Femtosecond Spectroscopy of Calcium DipicolinateA Major Component of Bacterial Spores
journal contributionposted on 29.08.2016, 18:20 by Ramona Mundt, Christian Torres Ziegenbein, Sascha Fröbel, Oliver Weingart, Peter Gilch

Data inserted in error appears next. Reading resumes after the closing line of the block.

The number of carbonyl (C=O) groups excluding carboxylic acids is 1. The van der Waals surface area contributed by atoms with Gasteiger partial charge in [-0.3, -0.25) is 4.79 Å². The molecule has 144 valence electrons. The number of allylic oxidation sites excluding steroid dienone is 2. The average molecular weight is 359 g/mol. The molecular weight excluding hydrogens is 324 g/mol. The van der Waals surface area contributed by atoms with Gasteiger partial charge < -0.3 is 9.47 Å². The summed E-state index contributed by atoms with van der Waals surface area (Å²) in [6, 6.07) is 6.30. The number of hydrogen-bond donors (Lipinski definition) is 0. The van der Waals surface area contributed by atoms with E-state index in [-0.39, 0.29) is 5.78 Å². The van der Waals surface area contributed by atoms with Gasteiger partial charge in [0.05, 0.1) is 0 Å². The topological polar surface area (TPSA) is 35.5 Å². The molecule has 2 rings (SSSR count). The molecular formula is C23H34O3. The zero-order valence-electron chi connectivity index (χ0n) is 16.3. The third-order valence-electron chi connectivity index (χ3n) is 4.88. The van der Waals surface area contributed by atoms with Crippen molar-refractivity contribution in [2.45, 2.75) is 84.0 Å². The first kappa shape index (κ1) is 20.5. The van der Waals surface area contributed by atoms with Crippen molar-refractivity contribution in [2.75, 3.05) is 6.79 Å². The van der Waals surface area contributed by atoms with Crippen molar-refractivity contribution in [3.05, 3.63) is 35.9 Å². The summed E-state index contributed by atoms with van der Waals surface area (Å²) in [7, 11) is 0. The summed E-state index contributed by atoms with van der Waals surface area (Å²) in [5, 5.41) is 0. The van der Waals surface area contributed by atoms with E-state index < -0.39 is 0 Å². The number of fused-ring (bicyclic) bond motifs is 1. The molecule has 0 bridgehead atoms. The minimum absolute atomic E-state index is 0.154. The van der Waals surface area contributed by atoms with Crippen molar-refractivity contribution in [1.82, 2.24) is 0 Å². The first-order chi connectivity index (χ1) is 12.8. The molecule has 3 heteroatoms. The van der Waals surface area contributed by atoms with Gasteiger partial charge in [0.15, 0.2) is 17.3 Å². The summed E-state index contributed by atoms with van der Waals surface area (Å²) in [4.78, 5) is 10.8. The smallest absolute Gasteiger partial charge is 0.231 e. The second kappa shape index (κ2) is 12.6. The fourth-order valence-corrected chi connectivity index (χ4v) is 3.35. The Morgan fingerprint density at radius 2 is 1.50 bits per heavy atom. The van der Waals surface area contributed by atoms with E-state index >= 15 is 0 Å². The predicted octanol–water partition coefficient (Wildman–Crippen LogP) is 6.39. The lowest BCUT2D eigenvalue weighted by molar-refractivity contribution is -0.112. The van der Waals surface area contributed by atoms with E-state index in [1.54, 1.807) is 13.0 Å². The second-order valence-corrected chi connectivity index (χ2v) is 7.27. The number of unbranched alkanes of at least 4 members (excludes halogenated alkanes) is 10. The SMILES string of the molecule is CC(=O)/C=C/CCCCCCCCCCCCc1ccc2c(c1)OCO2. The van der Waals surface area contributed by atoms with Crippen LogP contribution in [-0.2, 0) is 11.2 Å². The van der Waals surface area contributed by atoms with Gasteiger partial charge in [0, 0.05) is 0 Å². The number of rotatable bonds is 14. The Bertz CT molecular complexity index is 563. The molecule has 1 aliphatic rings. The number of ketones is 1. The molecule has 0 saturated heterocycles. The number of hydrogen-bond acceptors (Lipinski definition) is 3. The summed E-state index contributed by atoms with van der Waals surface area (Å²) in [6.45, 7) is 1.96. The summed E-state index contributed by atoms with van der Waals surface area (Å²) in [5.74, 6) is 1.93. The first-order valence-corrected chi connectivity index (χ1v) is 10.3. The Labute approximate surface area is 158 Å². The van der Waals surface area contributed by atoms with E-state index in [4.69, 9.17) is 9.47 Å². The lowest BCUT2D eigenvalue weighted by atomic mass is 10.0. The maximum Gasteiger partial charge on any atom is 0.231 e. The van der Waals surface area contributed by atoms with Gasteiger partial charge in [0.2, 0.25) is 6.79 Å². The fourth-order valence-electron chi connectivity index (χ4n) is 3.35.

Bacterial spores are rich in calcium dipicolinate (CaDPA). The role of this compound in the high UV resistance of spore DNA and their unique DNA photochemistry is not yet clarified. Here, the photophysical properties of CaDPA dissolved in water are studied by means of steady-state and time-resolved spectroscopy as well as quantum chemistry. Upon 255 nm excitation, a fluorescence emission with a yield of 1.7 × 10–5 is detected. This low yield is in line with a measured fluorescence lifetime of 110 fs. Transient absorption experiments point to further transitions with time constants of 92 ps and 6.8 μs. The microsecond time constant is assigned to the decay of a triplet state. The yield of this state is close to unity. With the aid of quantum chemistry (TD-DFT, DFT-MRCI), the following transitions are identified. The primarily excited 1ππ* state depletes within 110 fs. The depletion results in the population of an energetically close lying 1nπ* state. An El-Sayed allowed intersystem crossing process with a time constant of 92 ps ensues. Implications of these findings on the interaction between photoexcited CaDPA and spore DNA are discussed.